We Are Your Friends starring Zac Efron is a vacuous film set in the world of DJ-ing and EDM. If you have to look up the full form of EDM, you’re already too old for this movie. The real problem, however, isn’t that the film alienates anyone who was born before the iPod was invented, but that its characters never feel even remotely authentic or interesting.

Efron stars as Cole, a struggling DJ living in the unfashionable San Fernando Valley in Los Angeles, who bides his time loitering or promoting nightclubs with his three slacker buddies in between unpaid spinning gigs. He gets a massive break when he’s taken under the wing of an older, successful DJ (Wes Bentley), but when Cole falls for his mentor’s girlfriend (Emily Ratajkowski) you know where things are headed.
 
Despite offering an earnest performance, Efron’s never quite convincing as a talented musician, and his friends are stock stereotypes who say things like: “Don’t bro me if you don’t know me.” The plot itself is so crammed with clichés that if you start jotting them down you’ll end up with something the size of a grocery list. Yet to be fair, director Max Joseph brings some visual flair to the predictable narrative. In one impressive sequence at an art gallery, Cole, while on a drug trip, sees paintings come to life.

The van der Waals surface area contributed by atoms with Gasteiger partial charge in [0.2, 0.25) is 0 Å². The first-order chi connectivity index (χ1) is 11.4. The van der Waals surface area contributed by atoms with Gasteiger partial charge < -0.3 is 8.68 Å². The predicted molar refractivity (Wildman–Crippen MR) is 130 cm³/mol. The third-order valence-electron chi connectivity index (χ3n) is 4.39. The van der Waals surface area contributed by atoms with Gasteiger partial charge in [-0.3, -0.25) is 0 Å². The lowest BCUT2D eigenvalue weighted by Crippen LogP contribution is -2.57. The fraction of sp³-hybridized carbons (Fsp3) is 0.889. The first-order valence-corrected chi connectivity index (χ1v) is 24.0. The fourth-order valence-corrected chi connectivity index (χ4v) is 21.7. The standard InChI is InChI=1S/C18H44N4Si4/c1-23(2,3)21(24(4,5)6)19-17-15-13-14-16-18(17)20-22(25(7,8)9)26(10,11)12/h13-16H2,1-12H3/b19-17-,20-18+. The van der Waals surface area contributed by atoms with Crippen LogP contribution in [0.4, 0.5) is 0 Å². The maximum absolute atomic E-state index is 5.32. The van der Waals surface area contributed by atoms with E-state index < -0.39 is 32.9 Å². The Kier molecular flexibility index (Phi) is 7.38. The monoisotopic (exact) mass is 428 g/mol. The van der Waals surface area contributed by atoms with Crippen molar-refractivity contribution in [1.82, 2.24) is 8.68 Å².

The film, sadly, never takes flight, and a key reason for that is the sheer emptiness of the writing. The death of a significant character doesn’t have the desired impact because the part was never fleshed out to begin with. Cole’s realization in the final act comes off as phoney and the film’s message unmistakably trite.
 
I’m going with two out of five for We Are Your Friends. Cole claims to know how to manipulate the music in a way that it’ll seize your body and shut your mind off to everything else around you. You wait and wait, but alas, that never happens.

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